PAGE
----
STV last night hosted the debate we’ve all been waiting for - Alex Salmond, Iain Gray, Annabel Goldie and Tavish Scott going head-to-head to debate the issues at the heart of Scotland’s future.
On this showing, the one result that matters is that the public is unlikely to be as enthused by the political campaigns as they were during last year’s General Election. For the most part, it was uninspiring stuff. At times it was so bad I contemplated watching back episodes of Spitting Image, just to remind myself how good political debate used to be! It’s no wonder that the public are reported to back the Greens over exclusion from the TV debates: at least Patrick Harvie would have provided some colour.
As a Lib Dem, let’s start with Tavish Scott’s performance. He obviously thought it was best to play with a straight bat and concentrate on some key issues. There’s nothing wrong with that approach at all, and he was quite effective when it came to policing issues and speaking up for rural communities in regards fuel prices. He also said some positive and welcome things about small businesses and spoke openly about his daughter’s experience with tuition fees to underline his continued opposition to them. But in a debate in which he had very little to lose, I was concerned Scott didn’t go on the offensive more, be more positive and try to land a few punches – especially on Iain Gray who looked way out of his depth. Scott simply didn’t appear confident, and neither did he look prepared. He must have anticipated that the audience would be largely hostile to Lib Dem involvement in the Westminster coalition and although he dealt with criticism reasonably well he always looked on the back foot, when he really should have been looking to set the agenda.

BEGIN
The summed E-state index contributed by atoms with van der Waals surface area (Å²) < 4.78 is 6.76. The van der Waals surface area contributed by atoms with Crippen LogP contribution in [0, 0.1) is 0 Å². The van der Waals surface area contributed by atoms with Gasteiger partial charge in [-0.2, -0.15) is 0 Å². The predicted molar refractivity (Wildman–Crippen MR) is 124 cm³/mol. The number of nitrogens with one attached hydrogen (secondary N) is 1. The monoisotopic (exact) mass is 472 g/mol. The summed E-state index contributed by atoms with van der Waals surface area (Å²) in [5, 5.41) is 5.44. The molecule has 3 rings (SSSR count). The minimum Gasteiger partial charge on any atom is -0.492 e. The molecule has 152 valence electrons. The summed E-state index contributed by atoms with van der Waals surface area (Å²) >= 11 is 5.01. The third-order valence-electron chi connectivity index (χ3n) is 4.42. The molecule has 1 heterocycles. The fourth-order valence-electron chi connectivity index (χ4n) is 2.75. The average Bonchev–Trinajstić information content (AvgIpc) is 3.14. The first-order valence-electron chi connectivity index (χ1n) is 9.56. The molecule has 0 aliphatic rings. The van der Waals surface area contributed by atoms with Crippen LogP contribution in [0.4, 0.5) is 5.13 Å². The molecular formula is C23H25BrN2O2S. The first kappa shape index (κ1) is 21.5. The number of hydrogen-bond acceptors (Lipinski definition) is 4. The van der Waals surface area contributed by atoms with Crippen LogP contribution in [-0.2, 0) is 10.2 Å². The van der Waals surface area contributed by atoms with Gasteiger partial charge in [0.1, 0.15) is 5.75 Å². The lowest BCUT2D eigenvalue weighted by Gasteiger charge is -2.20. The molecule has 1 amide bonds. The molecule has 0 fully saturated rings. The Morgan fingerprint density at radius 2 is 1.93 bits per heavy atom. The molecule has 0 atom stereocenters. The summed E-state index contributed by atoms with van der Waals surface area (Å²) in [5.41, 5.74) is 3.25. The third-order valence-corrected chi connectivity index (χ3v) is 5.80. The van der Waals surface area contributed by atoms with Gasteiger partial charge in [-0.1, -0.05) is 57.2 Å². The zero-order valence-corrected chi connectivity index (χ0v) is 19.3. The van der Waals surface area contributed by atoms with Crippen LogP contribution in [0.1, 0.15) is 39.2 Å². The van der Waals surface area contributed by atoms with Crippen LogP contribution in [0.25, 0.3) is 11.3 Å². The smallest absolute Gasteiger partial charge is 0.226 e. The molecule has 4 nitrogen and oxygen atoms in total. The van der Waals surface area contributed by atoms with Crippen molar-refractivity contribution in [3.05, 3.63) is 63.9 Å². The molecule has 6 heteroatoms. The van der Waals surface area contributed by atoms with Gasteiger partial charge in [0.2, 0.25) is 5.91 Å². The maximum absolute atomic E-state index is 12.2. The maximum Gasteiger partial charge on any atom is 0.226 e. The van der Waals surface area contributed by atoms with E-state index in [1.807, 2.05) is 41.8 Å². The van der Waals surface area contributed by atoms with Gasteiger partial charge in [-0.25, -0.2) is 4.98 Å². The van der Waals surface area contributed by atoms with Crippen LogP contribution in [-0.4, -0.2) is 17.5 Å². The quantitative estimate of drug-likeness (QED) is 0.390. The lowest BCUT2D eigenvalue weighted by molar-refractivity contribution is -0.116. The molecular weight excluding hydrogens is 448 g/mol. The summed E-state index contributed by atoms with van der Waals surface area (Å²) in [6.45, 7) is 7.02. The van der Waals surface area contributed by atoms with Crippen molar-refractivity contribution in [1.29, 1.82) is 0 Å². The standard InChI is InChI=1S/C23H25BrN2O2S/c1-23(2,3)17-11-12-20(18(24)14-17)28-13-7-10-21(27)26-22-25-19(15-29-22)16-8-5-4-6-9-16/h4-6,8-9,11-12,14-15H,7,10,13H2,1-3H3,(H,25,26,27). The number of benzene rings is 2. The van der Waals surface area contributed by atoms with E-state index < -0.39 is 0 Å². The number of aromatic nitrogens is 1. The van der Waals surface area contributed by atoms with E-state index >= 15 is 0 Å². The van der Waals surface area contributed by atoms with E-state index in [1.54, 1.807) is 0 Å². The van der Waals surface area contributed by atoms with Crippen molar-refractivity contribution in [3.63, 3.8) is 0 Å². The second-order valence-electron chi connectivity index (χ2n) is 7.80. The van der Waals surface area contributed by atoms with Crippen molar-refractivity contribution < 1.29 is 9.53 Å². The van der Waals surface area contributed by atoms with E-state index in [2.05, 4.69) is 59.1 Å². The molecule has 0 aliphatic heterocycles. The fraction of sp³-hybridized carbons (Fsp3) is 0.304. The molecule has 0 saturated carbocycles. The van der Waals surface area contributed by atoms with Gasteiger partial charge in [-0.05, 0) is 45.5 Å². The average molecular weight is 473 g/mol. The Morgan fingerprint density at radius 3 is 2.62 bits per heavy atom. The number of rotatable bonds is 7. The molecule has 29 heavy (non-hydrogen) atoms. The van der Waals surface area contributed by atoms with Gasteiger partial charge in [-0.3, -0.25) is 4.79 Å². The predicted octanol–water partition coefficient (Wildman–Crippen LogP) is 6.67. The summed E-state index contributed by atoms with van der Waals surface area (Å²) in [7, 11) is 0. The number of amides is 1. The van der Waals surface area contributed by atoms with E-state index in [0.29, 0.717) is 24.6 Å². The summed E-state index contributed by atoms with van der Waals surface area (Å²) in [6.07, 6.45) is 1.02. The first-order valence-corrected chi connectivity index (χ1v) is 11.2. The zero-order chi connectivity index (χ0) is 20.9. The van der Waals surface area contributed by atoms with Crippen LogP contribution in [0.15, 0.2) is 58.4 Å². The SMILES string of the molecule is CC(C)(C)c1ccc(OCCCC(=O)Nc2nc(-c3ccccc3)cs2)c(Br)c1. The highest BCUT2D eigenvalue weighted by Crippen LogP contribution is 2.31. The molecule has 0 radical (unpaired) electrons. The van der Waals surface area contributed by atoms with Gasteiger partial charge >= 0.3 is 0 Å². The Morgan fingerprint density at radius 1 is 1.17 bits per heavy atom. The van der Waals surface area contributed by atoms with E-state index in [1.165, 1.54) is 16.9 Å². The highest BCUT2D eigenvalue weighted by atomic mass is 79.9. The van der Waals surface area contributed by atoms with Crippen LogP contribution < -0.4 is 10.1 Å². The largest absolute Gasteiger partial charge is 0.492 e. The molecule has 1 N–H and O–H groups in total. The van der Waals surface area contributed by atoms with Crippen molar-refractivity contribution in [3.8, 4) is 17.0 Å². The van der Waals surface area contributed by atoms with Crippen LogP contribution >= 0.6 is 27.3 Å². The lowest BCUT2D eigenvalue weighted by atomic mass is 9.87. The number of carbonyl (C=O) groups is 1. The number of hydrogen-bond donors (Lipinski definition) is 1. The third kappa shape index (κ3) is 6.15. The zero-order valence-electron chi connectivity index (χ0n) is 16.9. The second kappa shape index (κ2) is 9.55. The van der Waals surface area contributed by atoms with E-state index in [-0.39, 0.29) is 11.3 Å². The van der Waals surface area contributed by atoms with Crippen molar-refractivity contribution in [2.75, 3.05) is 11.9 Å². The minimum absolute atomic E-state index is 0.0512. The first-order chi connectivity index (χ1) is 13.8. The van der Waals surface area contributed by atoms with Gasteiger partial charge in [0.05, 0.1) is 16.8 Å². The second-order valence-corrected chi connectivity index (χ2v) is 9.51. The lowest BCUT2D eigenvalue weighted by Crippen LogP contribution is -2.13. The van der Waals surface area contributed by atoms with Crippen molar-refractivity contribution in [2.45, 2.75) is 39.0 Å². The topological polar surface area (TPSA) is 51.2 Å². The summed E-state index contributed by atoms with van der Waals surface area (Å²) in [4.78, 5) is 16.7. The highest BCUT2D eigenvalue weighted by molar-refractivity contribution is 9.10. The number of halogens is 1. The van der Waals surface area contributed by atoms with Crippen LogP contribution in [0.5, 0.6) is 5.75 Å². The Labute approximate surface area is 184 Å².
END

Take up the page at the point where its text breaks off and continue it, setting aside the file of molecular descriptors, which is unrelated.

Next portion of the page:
The worst moment for Scott was when he said "if this a personality contest count me out". I know what he’s getting at. But it was frankly a terrible admission, especially during a presidential-style debate. I can’t have imagined Nick Clegg saying that during last year’s debates, or for that matter Gordon Brown. I think Scott needs to do a little more preparation before the next debate. I didn’t disagree with a word he said, but he really has to work on his presentation and target Gray more effectively.
I note that Christine Jardine, our candidate for Inverness, tweeted “I watched the debate. Tavish was excellent.” I’m not too sure the public would agree, and Scott needs to use these debates in a way he didn’t last night, to highlight differences between the Lib Dems and the two main parties and set his own agenda distinct from the Westminster coalition.
Annabel Goldie, my Conservative opponent in Renfrewshire North and West, looked quite positive and her debating experience showed. In fact, I’ll go as far as to say I was surprised at how good she was. Her performance was particularly impressive given recent controversies within her party and she was the one leader who looked as if they were enjoying themselves. I disagreed with her on many things, not least her stance to charge Scottish students tuition fees and her defense of Osborne’s Budget. But she stuck to her unpopular position, and deserves some credit for her attack on Iain Gray over his party’s voting against the Scottish Budget. She also played up what she considers Tory achievements in opposition. It was a solid if not spectacular position and her views are not likely to resonate with the public at large but at least she looked like...well...a leader.